Simi Valley, California, is most famous for being the home of the Ronald Reagan Presidential Library. If you’ve never seen the beauty of the area firsthand, just recall scenes from “Little House on the Prairie — as they filmed the show in the valley.

I’m beginning a new series of interviews with Christians who have worked to take “Jesus into the Public Square” by running for local elected office. Many of these people attended Issachar Training workshops — campaign and election training sessions for Christian pastors who are considering a run for public office.

Some will win and some will lose. Organizing for a Christian return to the public square will involve both hard work and also wearing out the knees of our pants in prayer.

I caught up with Simi Valley resident Raymond Cruz this week and talked to him about his involvement with campaigning for local office and his prison ministry too.

Tell me about your background. You’ve worn several hats during your life. Describe that for us.

I used to be a corporate banker in New York. Then we moved out here to Southern California. The bank bought out another, and I wound up out of work. I went into nonprofit consulting, and then during the last 20 years, I went back to school for my mediation certification. And I got my pastoral and counseling credentials too. Then, about three years ago, I was ordained as a pastor.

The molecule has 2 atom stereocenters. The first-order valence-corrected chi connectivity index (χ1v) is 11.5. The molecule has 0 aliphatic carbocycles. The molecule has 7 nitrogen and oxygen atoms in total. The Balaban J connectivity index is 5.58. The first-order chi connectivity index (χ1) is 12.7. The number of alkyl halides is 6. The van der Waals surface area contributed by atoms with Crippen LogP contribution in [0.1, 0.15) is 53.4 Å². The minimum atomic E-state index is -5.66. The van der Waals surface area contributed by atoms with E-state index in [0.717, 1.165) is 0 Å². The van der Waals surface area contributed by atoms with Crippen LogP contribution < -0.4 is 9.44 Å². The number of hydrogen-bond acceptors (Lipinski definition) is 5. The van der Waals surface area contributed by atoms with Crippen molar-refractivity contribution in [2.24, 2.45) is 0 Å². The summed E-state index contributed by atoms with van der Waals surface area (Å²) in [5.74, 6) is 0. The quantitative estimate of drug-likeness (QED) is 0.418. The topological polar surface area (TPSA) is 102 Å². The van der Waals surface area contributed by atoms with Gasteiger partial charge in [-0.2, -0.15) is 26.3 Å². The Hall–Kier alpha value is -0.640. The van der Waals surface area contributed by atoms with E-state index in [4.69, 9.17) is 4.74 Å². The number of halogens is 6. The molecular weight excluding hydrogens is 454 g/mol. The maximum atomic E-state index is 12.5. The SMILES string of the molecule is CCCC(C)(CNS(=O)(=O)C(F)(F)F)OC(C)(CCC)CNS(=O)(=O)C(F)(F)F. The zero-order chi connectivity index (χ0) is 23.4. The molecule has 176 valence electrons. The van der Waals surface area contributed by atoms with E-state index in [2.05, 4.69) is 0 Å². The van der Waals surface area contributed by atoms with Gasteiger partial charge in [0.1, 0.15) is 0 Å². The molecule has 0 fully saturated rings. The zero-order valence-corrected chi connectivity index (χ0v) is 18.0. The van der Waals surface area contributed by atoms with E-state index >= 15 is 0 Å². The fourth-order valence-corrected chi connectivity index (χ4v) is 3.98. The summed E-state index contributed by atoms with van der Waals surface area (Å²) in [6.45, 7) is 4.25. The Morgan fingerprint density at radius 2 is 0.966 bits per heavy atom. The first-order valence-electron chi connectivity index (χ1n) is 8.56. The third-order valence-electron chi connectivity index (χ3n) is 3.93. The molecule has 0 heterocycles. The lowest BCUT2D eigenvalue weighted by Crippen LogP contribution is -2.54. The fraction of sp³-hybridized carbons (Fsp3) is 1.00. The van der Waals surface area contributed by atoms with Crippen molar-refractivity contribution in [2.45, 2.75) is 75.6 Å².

Now I work with an organization called Awana Lifeline. Awana is part of that organization out of Chicago that does children’s ministries. But Awana Lifeline does jail ministry. We take the gospel inside the jails. I am a counselor for inmates who are preparing to leave and get out. I work with what is called “re-entry ministry” — helping them leave jail with the hope that they don’t go back. Obviously, this work is a big change from corporate banking.

You currently serve on the California Republican Party’s Central Committee for Ventura County, an elected position within the GOP. What does that involve?

California is broken up into 55 counties. In Ventura County, we have the GOP committee made up of four representatives in each of 11 cities. I am from District Four, Simi Valley.

As part of our responsibilities, we help other candidates that are running for public office with their campaigns and with fundraising. We call or we vet the candidates. Some we are able to say, “You’re going to have the support of the Republican party,” and others, “You’re not going to get it” or “We will support you, but this is what we’re going to recommend that you do.” …

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